My former home state already has strict setback standards and some of the toughest drilling rules in the nation. Wells cannot be drilled within 1,000 feet of schools and hospitals, and must be 500 feet from homes and commercial buildings. Additional setbacks cover recreational facilities and property lines.
Extending the setbacks to 2,500 feet (nearly one-half mile) would almost eliminate the state's energy production. Many think is CREED's real goal. Colorado Oil and Gas Conservation Commission maps reveal that Initiative 78 would prohibit 90% of new wells and fracking operations. In the most energy-productive counties, 95% of energy development would be stopped.
A University of Colorado Leeds School of Business study projects that even a 2,000-foot setback could cut Colorado's GDP by as much as $11 billion per year and eliminate 62,000 jobs by 2030.
The initiatives severely impact property rights. If an amended state constitution imposes 2,500-foot setbacks, thousands of mineral-rights owners would be precluded from producing energy on their own land. Democratic Governor John Hickenlooper says that could be considered a "taking," in which the state essentially confiscates private mineral rights. That means it could ultimately be required to pay billions of dollars in "just compensation."
CREED and its allies couldn't care less. They want all fossil fuels kept in the ground and claim fracking chemicals endanger groundwater – despite extensive evidence that refutes those claims. Even a landmark 2015 U.S. EPA study found almost no instances where fracking contaminated subsurface drinking water.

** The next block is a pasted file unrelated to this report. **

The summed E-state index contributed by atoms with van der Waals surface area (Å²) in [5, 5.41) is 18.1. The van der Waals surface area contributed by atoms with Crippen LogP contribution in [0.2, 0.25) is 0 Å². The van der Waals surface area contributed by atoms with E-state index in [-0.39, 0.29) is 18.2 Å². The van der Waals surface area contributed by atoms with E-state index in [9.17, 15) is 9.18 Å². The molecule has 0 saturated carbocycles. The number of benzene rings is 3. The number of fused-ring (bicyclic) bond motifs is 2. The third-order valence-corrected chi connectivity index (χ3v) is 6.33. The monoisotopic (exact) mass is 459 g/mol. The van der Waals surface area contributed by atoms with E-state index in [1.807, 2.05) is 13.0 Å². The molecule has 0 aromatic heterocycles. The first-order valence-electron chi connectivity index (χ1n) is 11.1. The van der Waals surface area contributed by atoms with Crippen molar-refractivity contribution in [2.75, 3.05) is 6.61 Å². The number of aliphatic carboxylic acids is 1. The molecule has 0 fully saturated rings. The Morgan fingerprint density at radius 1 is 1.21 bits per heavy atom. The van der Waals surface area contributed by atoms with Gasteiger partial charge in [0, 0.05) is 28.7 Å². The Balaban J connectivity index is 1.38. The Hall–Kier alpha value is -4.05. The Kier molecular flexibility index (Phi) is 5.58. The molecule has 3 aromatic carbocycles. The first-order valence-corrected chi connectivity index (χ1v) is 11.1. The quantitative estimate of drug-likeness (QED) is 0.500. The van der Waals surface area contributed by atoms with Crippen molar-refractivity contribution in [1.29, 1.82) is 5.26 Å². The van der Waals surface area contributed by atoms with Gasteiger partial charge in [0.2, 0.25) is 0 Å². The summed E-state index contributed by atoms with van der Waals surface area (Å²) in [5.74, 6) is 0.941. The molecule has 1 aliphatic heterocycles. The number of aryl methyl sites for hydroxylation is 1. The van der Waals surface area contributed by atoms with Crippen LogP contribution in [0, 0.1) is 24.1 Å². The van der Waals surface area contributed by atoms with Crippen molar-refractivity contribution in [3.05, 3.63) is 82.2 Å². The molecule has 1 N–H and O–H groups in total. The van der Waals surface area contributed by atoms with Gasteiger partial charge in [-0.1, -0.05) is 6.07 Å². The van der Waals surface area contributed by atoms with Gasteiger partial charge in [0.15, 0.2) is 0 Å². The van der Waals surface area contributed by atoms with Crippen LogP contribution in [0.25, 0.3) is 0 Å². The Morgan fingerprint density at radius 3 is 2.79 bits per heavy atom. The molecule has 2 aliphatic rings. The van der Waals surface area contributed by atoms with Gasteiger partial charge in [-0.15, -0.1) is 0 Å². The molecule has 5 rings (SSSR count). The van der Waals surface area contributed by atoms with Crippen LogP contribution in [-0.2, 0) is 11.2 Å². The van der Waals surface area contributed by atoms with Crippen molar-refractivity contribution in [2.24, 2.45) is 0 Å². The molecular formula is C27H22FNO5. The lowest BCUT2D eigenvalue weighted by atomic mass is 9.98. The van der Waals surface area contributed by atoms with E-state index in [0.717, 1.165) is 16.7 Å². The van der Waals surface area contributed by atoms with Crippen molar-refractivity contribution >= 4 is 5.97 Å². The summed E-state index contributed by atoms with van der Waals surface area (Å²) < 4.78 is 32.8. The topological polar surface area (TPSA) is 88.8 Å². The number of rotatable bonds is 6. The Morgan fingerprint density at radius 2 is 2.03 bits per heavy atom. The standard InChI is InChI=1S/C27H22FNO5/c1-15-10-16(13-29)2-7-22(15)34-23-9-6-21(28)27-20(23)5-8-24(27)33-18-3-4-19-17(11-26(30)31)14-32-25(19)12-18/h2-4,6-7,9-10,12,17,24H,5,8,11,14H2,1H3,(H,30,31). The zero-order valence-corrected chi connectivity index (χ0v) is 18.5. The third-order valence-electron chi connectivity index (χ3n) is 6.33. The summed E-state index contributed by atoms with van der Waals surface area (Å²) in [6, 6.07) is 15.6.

They also ignore two fundamental realities. First, government and other analysts point out, oil and natural gas will still supply 65-70% of total U.S. energy needs in 2040. Second, supposed petroleum "alternatives" also have major environmental impacts.
For example, industry and government data show that generating just 20% of US electricity with wind power would require some 18,000,000 acres of land, 186,000 turbines, 19,000 miles of new transmission lines, and 270,000,000 tons of concrete, steel, copper, fiberglass and rare earths. Those materials have to be extracted somewhere, nowadays mostly in countries with regulations that generally fail to protect human health and environmental quality, with Baotou, China a poster child for abject failure.
Of course, these are minor details for zealots. They think they should be the ones deciding whose property rights, jobs, living standards, health, welfare, environmental quality and other basic rights should be protected, and whose should be sacrificed to advance activist agendas.
So CREED and its radical allies like the Sierra Club, Food & Water Watch and 350.org intend to stir up as much state and local mischief as possible, to impose their will on America. The high stakes have made the Colorado ballot initiatives vitriolic and expensive.
CREED's antics are akin to a "toddler throwing itself on the floor, kicking and screaming in the hope it will get its way," the Greeley Tribune editorialized. Unfortunately, "progressive" toddlers are used to getting their way, in legislatures, in courtrooms and on college campuses.
They remind me of Irish statesman Edmund Burke's observation. "Because half a dozen grasshoppers under a fern make the field ring with their importunate chink, whilst thousands of great cattle chew the cud and are silent, pray do not imagine that those who make the noise are the only inhabitants of the field … or that they are other than little, shriveled, meager, hopping, though loud and troublesome, insects of the hour."
Will informed, responsible adults finally inject some sanity into state and federal energy policies?
Paul Driessen is senior policy analyst for the Committee For A Constructive Tomorrow (www.CFACT.org) and author of Eco-Imperialism: Green power - Black death.